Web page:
COPD diagnosis must improve, says report by Royal College of PhysiciansBMJ 2016; 355 doi: https://doi.org/10.1136/bmj.i6184 (Published 18 November 2016) Cite this as: BMJ 2016;355:i6184
Accurate diagnosis of chronic obstructive pulmonary disease (COPD) must improve to avoid expensive, unsafe, and ineffective treatments being prescribed to people who do not have the condition, a report from the Royal College of Physicians has found.1
The report, COPD in England—Finding the Measure of Success, also suggests that some of the most clinically useful and cost effective treatments for COPD, such as nicotine replacement therapy, targeted drug treatment, and pulmonary rehabilitation, are underused.
Some 1.2 million people in the United Kingdom have had COPD diagnosed, and 30 000 people die of the disease each year. Previous national COPD audits have concentrated on acute management of COPD in secondary and tertiary care, but the current report looked at primary care.
The audit programme originally intended to collect data directly from general practices in England, but this was not possible. Instead, the report combines publicly available data from 2014-15 in England with relevant audit data extracted from Welsh general practices.
Data from the Quality and Outcomes Framework (QOF) in England show that spirometry was used to confirm the diagnosis in about 90% of people with COPD—a similar figure to that reported from the Welsh QOF data. However, when data were extracted directly from Welsh general practices, only 20% were found to have an electronic record of post-bronchodilator FEV1/FVC (forced expiratory volume in one second; forced vital capacity) ratio. And, of the people on the COPD register who did have this test recorded, 27% had a value that was not consistent with COPD.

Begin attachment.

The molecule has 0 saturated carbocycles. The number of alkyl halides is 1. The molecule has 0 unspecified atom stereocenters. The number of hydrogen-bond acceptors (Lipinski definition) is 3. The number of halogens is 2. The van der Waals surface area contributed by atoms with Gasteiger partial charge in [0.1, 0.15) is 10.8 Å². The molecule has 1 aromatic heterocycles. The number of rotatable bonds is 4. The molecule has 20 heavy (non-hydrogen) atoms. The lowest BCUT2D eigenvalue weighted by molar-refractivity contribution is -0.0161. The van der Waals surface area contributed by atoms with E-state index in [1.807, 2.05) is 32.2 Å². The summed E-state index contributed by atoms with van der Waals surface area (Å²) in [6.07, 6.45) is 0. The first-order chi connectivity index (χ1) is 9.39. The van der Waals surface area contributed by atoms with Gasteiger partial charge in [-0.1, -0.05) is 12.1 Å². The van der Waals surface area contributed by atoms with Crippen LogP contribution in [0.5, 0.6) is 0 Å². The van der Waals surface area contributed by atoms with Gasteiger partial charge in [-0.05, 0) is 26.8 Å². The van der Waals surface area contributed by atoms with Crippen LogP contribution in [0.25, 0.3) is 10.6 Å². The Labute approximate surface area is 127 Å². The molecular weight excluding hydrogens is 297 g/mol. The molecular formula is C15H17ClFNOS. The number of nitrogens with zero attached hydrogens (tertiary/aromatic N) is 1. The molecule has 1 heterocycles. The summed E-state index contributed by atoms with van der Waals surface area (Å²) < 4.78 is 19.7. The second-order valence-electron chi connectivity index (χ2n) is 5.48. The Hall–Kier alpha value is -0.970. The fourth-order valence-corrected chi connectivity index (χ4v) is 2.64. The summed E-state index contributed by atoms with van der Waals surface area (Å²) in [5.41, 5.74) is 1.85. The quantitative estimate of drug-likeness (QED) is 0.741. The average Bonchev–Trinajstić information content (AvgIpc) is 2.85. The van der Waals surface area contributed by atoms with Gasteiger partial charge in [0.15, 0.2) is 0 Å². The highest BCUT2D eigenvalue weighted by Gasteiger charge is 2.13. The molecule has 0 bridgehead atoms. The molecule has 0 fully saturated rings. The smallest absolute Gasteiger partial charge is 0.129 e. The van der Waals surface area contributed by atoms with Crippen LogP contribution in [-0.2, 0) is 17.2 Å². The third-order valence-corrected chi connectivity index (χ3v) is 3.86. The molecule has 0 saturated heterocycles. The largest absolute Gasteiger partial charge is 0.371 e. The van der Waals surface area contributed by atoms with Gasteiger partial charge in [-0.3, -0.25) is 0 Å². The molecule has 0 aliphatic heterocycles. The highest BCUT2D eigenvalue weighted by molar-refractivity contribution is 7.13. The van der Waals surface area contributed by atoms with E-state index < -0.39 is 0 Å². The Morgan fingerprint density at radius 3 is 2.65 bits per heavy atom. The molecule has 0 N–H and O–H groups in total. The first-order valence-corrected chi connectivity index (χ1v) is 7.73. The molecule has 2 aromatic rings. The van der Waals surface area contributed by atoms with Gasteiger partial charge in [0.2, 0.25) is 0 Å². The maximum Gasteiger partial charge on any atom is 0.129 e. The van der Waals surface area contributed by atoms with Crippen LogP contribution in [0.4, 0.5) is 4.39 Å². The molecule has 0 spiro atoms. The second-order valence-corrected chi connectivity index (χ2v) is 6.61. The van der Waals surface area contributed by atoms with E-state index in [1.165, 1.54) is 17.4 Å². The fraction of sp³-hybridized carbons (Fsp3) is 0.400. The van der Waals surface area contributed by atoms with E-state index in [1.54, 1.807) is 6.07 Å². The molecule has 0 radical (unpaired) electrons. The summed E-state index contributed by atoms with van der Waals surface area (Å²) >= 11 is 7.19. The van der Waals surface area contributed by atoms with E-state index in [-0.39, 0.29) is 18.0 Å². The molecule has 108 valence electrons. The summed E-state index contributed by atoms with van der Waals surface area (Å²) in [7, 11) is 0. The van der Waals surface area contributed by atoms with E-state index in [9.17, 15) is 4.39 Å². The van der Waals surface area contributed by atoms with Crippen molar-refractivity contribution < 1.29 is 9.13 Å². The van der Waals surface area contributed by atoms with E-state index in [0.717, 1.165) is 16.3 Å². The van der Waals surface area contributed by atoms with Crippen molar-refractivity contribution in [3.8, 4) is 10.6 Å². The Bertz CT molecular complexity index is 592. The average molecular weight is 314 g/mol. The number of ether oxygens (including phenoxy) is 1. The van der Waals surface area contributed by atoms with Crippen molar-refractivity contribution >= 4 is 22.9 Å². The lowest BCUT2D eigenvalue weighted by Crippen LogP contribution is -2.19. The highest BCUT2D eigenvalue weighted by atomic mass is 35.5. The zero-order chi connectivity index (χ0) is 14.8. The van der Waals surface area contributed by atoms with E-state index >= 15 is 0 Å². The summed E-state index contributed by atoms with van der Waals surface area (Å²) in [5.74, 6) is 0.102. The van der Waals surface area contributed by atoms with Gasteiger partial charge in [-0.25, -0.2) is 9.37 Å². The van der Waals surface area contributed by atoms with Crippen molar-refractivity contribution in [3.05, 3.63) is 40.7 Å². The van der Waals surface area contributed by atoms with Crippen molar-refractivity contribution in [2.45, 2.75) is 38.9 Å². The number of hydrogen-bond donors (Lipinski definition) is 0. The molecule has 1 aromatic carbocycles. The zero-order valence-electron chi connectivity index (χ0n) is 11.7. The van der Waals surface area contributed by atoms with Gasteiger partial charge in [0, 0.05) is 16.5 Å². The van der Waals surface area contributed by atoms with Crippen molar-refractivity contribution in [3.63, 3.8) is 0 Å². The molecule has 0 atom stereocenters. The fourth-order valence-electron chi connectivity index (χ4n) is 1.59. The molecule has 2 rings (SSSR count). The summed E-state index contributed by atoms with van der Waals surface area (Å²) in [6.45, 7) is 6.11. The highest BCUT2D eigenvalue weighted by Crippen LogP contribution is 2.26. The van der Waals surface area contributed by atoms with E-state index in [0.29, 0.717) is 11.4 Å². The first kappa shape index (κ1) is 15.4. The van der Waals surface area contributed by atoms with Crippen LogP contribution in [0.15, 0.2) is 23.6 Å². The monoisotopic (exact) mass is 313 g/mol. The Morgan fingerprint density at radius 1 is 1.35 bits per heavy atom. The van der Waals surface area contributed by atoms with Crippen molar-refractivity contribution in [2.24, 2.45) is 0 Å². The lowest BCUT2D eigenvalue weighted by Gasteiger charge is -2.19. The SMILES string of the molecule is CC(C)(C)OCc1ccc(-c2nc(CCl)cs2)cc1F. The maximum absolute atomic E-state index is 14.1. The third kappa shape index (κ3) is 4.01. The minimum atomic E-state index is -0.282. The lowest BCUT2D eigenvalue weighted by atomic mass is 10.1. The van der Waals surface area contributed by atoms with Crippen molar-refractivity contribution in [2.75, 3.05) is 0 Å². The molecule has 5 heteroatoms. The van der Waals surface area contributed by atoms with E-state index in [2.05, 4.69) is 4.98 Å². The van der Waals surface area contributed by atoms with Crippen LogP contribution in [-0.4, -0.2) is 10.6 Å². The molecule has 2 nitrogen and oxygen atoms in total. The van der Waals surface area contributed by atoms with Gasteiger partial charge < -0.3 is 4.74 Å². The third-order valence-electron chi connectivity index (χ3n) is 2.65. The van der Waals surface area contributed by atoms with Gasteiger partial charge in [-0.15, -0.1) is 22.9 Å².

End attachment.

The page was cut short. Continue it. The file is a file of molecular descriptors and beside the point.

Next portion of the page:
The report says that spirometry is fundamental to a diagnosis of COPD and should be carried out by trained and competent healthcare workers. It recommends that general practices and clinical commissioning groups review their registers and consider whether evidence is sufficient for all patients to be on the COPD register. Those with an FEV1/FVC ratio higher than 0.7 should be reassessed for an alternative cause of symptoms.
It adds that tobacco dependence treatment is underused in patients with COPD, as is flu vaccination. It recommends that anyone with a Medical Research Council breathlessness grade of 3 or higher should be offered and encouraged to do pulmonary rehabilitation.
GPs should also ensure that patients with COPD are able to use their inhaler devices, are offered optimal bronchodilator medicine, and are issued with inhaled corticosteroids only when this is likely to be beneficial.
Noel Baxter, clinical lead for the audit’s primary care work stream, said, “It will come as no surprise to people working in and with general practice who are interested in outcomes for people with COPD that the high achieving QOF results have provided false assurance about the quality of care for these people.
“Detailed, coded data from Welsh general practice has raised the alarm about how confident we can be about the metrics we are measuring and, subsequently, about what is actually happening in terms of the quality of diagnosis and the utilisation of the right interventions.”